“I mean, I was very frustrated and I hadn't thought about it. So yeah, I guess it's a last resort,” Scott said Tuesday in Atlanta. “Got some interesting reactions. Certainly turned a few heads when I showed up at the (WGC-Accenture) Match Play with a long putter. But to be honest, I think a few people have taken notice of the way I'm rolling the ball. I mean, it's a noticeable improvement from where I was.”
Everyone in golf has noticed.
“Whatever works, there's so many guys using so many different methods now,” British Open champion Darren Clarke said. “If you go back maybe ten years or so, the belly putter was frowned upon, the long putter was frowned upon, left-below-right (grip, for a righthanded player) was frowned upon.
“You've got Robert Garrigus, how long is his putter, 27 inches or something; you have so many different
“I spoke to Adam about it, and he's very pleased with it. He said he can't see himself going back to a short one at all.”
INSIDE THE LOGO: As it does for all the majors, TaylorMade has designed a special logo for this week’s PGA Championship. Some of the company’s staff pros are carrying it on their bags.
The four-leaf clover in the center symbolizes the birthday of Bobby Jones, the legendary Atlanta amateur. He was born on St. Patrick’s Day in 1902.
Jones won 13 major championships (back when majors included the U.S. and British Amateurs), which explains the 13 rays surrounding the clover. Inset in the rays is the number 265 – the score David Toms shot at Atlanta Athletic Club 10 years ago.
The style and shapes around the logo harken to the Art Nouveau movement popular at the turn of the 20th century, which was also around the time AAC was founded (1898).
Chris Kirk is one of four rookies now inside the top 30 in the FedExCup standings thanks to his victory at last week’s Viking Classic. The others are Charl Schwartzel, Keegan Bradley and Jhonattan Vegas.
While Kirk became the 10 th winner in his 20s to win on the PGA TOUR last week, though, the RBC Canadian Open has favored the establishment in recent years -- only three winners since 2000 have been under the age of 30 (Tiger Woods in 2000, John Rollins in 2002 and Chez Reavie in 2008).
Speaking of Reavie, who got his first career win at this event, he seems to have re-captured his form after undergoing ACL surgery on his right knee in June 2010. He missed the remainder of last year and has played on a combination of medical extension and past champion status this year. But his recent finishes include a tie for fifth at the Crowne Plaza Invitational at Colonial and a tie for fifth at the John Deere Classic, where he posted a career-best 62 in the second round. He’s currently 91 st in the FedExCup standings, so another strong finish this week would go a long way.
Chris Kirk's Viking Classic win makes him the fifth rookie to win on the PGA TOUR this year, joining the group of Jhonnatan Vegas, Charl Schwartzel, Brendan Steele and Keegan Bradley.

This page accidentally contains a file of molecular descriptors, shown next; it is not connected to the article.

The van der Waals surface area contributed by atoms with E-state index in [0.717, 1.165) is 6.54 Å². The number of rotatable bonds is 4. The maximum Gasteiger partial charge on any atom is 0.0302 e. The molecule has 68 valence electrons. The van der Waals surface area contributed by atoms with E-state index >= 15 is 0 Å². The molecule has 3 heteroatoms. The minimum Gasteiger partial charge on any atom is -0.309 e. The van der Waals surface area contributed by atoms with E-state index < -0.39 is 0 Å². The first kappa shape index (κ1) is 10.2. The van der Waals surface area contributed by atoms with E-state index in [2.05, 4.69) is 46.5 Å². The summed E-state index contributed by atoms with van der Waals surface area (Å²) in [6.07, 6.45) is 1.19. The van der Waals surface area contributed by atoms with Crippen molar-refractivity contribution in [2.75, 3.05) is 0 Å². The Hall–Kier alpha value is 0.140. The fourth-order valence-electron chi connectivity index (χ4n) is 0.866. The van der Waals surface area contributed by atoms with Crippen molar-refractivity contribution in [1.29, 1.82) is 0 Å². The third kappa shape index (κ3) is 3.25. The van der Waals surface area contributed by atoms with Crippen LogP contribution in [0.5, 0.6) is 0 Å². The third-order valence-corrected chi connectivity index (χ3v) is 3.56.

Kirk's final-round 66 at Annandale included two late birdies on No. 15 and 17 that helped him move a shot past Tom Pernice Jr. and George McNeill, who finished at 21 under.
Kirk earned his TOUR card by finishing second on the Nationwide Tour money list last year. He had the lead entering Round 4, but did not pull away from the field until the final hole. Pernice and McNeill shot 67 and 68 respectively, and held the lead or a share of the lead for a majority of the back nine.
Kirk approached Annandale's finishing par-5 with a one shot lead and played it in winner's fashion -- fairway, layup, green and two putts.
It was a stellar performance that many could see coming from the former University of Georgia standout. Kirk finished second to Phil Mickelson at the Shell Houston Open in April. He also fired a third-round 63 at the AT&T National two weeks ago that eventually led to a tie for eighth.
Kirk earned 250 FedExCup points with the win, and is now No. 25 in the FedExCup Standings.
By Melanie Hauser, PGATOUR.COM
BETHESDA, Md. -- Two majors. Two second places.
A tie at the Masters. Solo at the U.S. Open.
So if you're not paying attention to Jason Day, you should be.
The 2010 Byron Nelson champ, the 23-year-old from Queensland, is turning into a major force. He shot a 64 in the second round of the Masters; a third-round 65 here at Congressional Country Club. He shared second -- two shots behind winner Charl Schwartzel -- with fellow Aussie Adam Scott at the Masters and finished 8 shots behind Rory McIlroy here, closing with a 68 to McIlroy's 69.
"Obviously it's my first U.S. Open,'' said Day, who has seven top-nine finishes on the TOUR this year. "Very excited that I finished second. I'm not going to go home and cry because I got whooped.
"But Rory, you can't beat a guy that's gone out and played as well as he has this week. He just didn't miss a beat, played phenomenal golf, and I played really, really solid golf over the weekend, which I really wanted to do, and I'm very, very happy to finish second, which is nice."
In so many other years, 8 under would have won. This week, Day's remarkable week was just the second lowest score by one of the fast-rising 20-somethings.
"Yeah, obviously if you go around to each country, each country has their own rising star coming up,'' Day said. "This is the start of it, and obviously Rory is leading it, and there's a bunch of other great golfers out there that obviously we need to work a little harder to get to the level of Rory. But you're right, we really are going to start a new generation, and it's really fun. I think it's great for golf."